Virginia Tech: One Year Later

Students search for routine, but experience radical life change.

  • by Sarah Freyermuth
Photo courtesy Isaac Barnes

Sara Klingensmith's first day back at Virginia Tech was refreshingly ordinary. "It felt good to be back and see friends and have things be normal," says the 21-year-old senior.

Although the April 2007 shooting deaths of 27 students and five faculty members were not far from her mind, Sara chose to focus on the freshness of the new school year and on establishing a familiar routine.

"I almost had forgotten how to be a student because it felt like 10 years since I had been there."

For Sara, part of being a student has meant serving as a leader with Cru at Virginia Tech. Over the past few years, she has led Bible studies, helped organize campus events, and mentored women.

This year, while balancing those responsibilities with her own grief, Sara has learned deep lessons about dependence.

"It's been challenging," she admits, "because a lot of times I have to say, 'I have no idea what I'm supposed to do right now, so God, it's totally in Your hands.'"

But this year has also been different because of an increase in students' responsiveness to the gospel. By the midpoint of the fall semester, 11 students prayed and received Christ as their Savior through conversations alone, a marked increase from fall semester the year before. An additional 42 decisions for Christ came through Tech's evangelistic Web site, Gobbletalk.com.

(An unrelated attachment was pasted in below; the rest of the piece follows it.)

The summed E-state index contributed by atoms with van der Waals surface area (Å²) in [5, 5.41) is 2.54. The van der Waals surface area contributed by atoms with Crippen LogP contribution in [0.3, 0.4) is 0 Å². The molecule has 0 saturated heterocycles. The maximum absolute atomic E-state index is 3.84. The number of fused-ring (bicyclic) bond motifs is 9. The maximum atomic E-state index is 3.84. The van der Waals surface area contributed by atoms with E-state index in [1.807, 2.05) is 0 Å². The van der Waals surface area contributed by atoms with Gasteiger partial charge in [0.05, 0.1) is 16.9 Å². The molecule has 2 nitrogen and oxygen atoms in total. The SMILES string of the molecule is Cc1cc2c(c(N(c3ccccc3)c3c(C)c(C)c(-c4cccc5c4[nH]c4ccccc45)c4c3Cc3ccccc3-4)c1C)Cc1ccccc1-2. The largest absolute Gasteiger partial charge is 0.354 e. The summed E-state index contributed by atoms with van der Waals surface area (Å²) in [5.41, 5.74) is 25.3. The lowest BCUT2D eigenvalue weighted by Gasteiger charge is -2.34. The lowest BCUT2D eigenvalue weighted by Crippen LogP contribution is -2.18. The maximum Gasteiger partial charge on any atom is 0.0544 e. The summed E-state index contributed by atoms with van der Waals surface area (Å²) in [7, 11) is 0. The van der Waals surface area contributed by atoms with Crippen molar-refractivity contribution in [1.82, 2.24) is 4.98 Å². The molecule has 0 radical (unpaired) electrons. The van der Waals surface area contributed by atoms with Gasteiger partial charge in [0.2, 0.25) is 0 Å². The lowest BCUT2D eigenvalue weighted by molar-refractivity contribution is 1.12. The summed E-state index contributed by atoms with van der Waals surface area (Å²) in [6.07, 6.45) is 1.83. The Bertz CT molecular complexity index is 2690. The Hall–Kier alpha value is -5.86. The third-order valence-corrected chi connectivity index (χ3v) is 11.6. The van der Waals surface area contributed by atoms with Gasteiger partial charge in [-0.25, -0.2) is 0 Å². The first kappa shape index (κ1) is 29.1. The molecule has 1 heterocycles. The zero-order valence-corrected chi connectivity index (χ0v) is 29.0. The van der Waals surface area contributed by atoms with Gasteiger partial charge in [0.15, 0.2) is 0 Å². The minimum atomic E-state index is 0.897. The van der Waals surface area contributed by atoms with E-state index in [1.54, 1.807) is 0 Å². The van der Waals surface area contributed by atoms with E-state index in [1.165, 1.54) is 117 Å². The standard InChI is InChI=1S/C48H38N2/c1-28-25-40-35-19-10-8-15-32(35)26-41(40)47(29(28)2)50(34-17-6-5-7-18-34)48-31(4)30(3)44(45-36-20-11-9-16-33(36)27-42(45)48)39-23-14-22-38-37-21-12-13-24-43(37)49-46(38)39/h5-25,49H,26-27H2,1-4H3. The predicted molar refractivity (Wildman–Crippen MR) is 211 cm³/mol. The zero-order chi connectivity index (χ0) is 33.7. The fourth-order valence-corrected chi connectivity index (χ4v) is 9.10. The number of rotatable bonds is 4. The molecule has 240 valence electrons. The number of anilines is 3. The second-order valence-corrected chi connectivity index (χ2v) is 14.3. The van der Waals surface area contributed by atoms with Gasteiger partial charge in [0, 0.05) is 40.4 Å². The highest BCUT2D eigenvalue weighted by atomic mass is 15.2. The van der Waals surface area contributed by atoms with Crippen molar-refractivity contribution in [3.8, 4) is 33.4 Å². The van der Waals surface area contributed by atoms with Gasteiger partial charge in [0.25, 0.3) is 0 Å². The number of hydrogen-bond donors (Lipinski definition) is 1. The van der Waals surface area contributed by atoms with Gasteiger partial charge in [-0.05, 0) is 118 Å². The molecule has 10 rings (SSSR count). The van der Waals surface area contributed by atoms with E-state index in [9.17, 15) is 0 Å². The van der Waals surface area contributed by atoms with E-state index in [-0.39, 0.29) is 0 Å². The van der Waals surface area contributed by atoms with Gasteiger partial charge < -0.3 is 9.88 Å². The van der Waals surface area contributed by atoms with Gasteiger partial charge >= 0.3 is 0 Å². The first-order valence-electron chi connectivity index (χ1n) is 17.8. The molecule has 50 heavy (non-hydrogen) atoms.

"The whole world was praying for Virginia Tech after April, and I think we are seeing the results of that," says Jeff Highfield, Virginia Tech's Cru director. "The students are really committed to reaching the campus and ultimately the world."

Sara has also noticed other signs of God working in students' hearts.

"The number of people involved with Bible studies is the highest it's ever been," she says. "And, for our monthly 24-hour prayer events, every hour has been filled with at least one person. Even the 3 a.m. to 4 a.m. slots, which are normally hard to fill."

In October, shortly before the six-month anniversary of the tragedy, world-renowned Christian author and speaker Ravi Zacharias addressed the Virginia Tech community on "Finding Answers Amid Life's Greatest Losses." More than 2,500 students and faculty attended the first night.

"I feel like because of the tragedy, we see the necessity [to tell others about Christ]," says Sara. "We know anything could happen tomorrow because we've seen it."

For her and the other Cru students at Virginia Tech, the semester has been anything but ordinary.

See additional coverage from the perspective of Faculty Commons, the faculty ministry of Cru.